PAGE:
A type of lock washer, this washer has a single tab or multiple tab notches that form to shape around the bolts and nuts. Tab washers are used in harsh environments and can last in extreme heat and vibration situations.
Aerospace and medical industries commonly have tab washers in their products.
Shoulder washers are used as a bushing to insulate fasteners or shafts within electronic equipment. These washers are made of non-conductive materials because of this common use.
This washer looks like a kitchen sink with the bottom cut off. These washers allow flat or oval head countersunk screws to be installed flush within the surface. These are often used in consumer appliances, cabinetry and furniture.
Might be the most common washer when putting together furniture from the internet.
This type of washer provides axial load to fasteners in case of vibration and thermal expansion to limit movement. Usually metallic and perfect for applications that require a degree of flexibility.
This is why the aerospace industry often uses spring washers in actuators on airplanes, including the flight controls and landing gear.
If you have finally decided that you are going to use a washer with your fastener, there are some factors you need to know when picking the right one.
- Thickness: You need to make sure you have the right thickness of the washer. The thicker it is the tighter the fit.
- Greasing: Sometimes you may want to grease your washer. The reason being, this will reduce the risk of corrosion, make it easier to put in place, and even make it more watertight (important if you’re trying to stop a leak).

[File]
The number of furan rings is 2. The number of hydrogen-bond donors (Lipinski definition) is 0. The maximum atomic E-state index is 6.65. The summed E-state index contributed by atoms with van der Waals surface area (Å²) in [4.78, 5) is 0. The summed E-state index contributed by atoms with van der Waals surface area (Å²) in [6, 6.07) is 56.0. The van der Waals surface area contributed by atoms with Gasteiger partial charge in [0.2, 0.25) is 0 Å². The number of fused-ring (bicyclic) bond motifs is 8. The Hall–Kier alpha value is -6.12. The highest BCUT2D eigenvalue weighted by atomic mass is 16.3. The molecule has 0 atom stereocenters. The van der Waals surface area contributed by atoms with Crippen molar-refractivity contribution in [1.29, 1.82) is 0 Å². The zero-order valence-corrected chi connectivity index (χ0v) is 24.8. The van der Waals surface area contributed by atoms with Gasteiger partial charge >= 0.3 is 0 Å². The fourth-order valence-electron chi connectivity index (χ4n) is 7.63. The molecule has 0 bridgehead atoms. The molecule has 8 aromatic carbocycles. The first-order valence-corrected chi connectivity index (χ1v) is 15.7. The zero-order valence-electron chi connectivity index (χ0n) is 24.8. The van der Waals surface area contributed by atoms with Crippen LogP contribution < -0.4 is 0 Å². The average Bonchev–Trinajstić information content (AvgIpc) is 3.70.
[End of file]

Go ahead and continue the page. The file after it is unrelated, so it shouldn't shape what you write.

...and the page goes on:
- Size: Measurement of the correct size is critical. Using a washer that is too small or too big will result in poorer tightness and effectiveness.
If you want to get the most out of your fasteners, then you should always keep in mind the benefits of washers. You may not think they are important, but they will truly benefit any application.
Washers are a vital component of tightening any fastener. They are not necessary but will add lifespan and integrity to any project that requires nuts, bolts, or fasteners. I would highly recommend to always use a washer in any tightening project.
Don’t forget there are many types of washers that come in different sizes and thickness. So when determining the best washer to use on your project, make sure you are choosing the right one for the job.
Do nuts need washers? Nuts do not NEED washers, but they are highly recommended. Washers help distribute the pressure of the nut evenly over the surface so it isn’t damaged and also ensures the nut is pressed against a smooth surface, thus helping reduce the chance it will come loose.
Does a flat washer or lock washer go on first? The lock washer goes into the threaded fastener first, then the flat washer. This ensures the lock washer adds tension to the fastener assembly.
What happens if you don’t use a washer? Failure to using washers can dramatically reduce the lifespan of how your product is put together.
Should a washer go on the nut side or the bolt side? The washer should always go on the nut side. This will ensure that if the bolt needs to be loosened it will have enough room to have an easy release.